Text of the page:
Atmospheric composition

Atmospheric composition

Dry air consists mainly of nitrogen (78 per cent by volume) and oxygen (21 per cent), which are essentially transparent to both incoming solar (short wave) radiation and infrared (long wave) radiation emitted upward from the earth’s surface.

Argon accounts for nearly 1 per cent of our air, and then there are the 'trace gases', which exist at tiny concentrations. And yet it is these gases which exert an influence beyond their small quantities. Water vapour can vary from less than 0.01 per cent by volume to more than 3 per cent. The next most abundant is CARBON DIOXIDE which has a long lifetime in the atmosphere and is well mixed around the globe. Its concentration has long been about 0.03 per cent, but over the last few decades it has risen to almost 0.04 per cent, an increase of about one-third. Other important trace gases are METHANE, NITROUS OXIDE, OZONE, and anthropogenic HALOCARBON compounds, such as the ozone-depleting CHLOROFLUOROCARBONS and HYDROFLUOROCARBONS.

Most of these gases are largely transparent to the incoming solar radiation, but strongly absorb the infrared radiation emitted from the ground. This prevents the movement of some of this infrared energy into space, and instead sees it remain in the lower atmosphere and the surface. This phenomenon warms the earth, and is the natural greenhouse effect. The gases involved in the absorption and re-emission of radiation are termed greenhouse gases.

The natural greenhouse effect is mainly caused by water and carbon dioxide, and without it the earth's temperature would be around minus 18°C, ice caps and sheets would dominate the surface, and life as we know it would not be able to exist or have evolved.

Recently, human activity has increased the concentration of carbon dioxide and other greenhouse gases such as methane, as well as injecting totally new greenhouse gases such as the chlorofluorocarbons. This has increased the warming of the lower atmosphere, and is referred to as the enhanced or anthropogenic greenhouse effect. The warming effect of increased concentration of greenhouse gases is illustrated in the figure below.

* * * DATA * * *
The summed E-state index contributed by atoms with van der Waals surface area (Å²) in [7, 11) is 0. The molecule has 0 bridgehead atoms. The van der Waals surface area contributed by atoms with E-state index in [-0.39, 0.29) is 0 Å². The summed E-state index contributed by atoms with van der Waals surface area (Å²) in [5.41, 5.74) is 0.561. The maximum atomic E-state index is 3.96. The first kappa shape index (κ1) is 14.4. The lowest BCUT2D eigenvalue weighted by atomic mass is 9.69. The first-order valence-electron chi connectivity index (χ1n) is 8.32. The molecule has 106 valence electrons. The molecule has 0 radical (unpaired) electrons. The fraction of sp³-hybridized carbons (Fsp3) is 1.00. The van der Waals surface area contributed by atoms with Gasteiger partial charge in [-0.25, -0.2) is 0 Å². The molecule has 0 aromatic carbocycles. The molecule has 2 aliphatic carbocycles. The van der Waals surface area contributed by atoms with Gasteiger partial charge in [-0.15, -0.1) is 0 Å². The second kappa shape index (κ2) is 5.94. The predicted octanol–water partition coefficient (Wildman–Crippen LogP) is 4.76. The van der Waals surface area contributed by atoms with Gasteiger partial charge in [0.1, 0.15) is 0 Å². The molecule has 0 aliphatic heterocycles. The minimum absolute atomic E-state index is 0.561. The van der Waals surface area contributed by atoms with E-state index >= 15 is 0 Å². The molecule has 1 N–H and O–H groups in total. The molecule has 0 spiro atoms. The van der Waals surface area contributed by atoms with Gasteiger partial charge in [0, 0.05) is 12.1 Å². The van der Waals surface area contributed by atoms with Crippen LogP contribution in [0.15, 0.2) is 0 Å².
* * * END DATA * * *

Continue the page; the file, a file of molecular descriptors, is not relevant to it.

Effect of atmospheric composition on radiation balance and surface warming

This diagram shows the balance of inward solar radiation with outward long wave radiation that is emitted from the surface in proportion to the fourth power of the surface temperature, under three different scenarios of atmospheric composition. The left hand panel of the diagram shows a hypothetical situation of no greenhouse gases: the ground heats up until it reaches the temperature at which the outward radiation to space equals the incoming solar radiation (i.e. the planetary radiative temperature) -18°C (or 255 Kelvin). The second panel represents the natural greenhouse effect, where there is more radiant energy (solar short wave plus long wave re-emitted from the atmosphere) being absorbed by the ground, causing it to heat further by some tens of degrees until the upward infrared emission just balances the total downward infrared and solar radiation. A temperature profile is created, shown as the dotted line in the right hand panel, covering the temperature range able to sustain the ecosystems of our planet. The difference (TS-TO) is a measure of the natural greenhouse effect at the earth’s surface. The third panel shows the increase in downward long wave radiation resulting from the increase in greenhouse gases in the atmosphere, which causes the surface to heat up to a higher temperature TG at which the upward radiation balances the sum of the downward solar radiation and the increased downward long wave radiation. This enhanced greenhouse effect creates a new temperature profile as shown in the solid line in the right hand panel.

Source: Bureau of Meteorology, The greenhouse effect and climate change, 2003, p. 19.

The long lifetime of carbon dioxide and the other greenhouse gases in the atmosphere means that even if emissions of these gases are halted or substantially reduced through mitigation measures, the gases already present will continue to contribute to the enhanced greenhouse effect and global mean temperatures will continue to increase. This will produce changes in the climate system and increasing sea levels for many generations, and adaptation measures will almost certainly be required. Essentially, it is now being recognised that we are already committed to climate change.

Further reading:

Bureau of Meteorology, The greenhouse effect and climate change, 2003.


 

15 November, 2010

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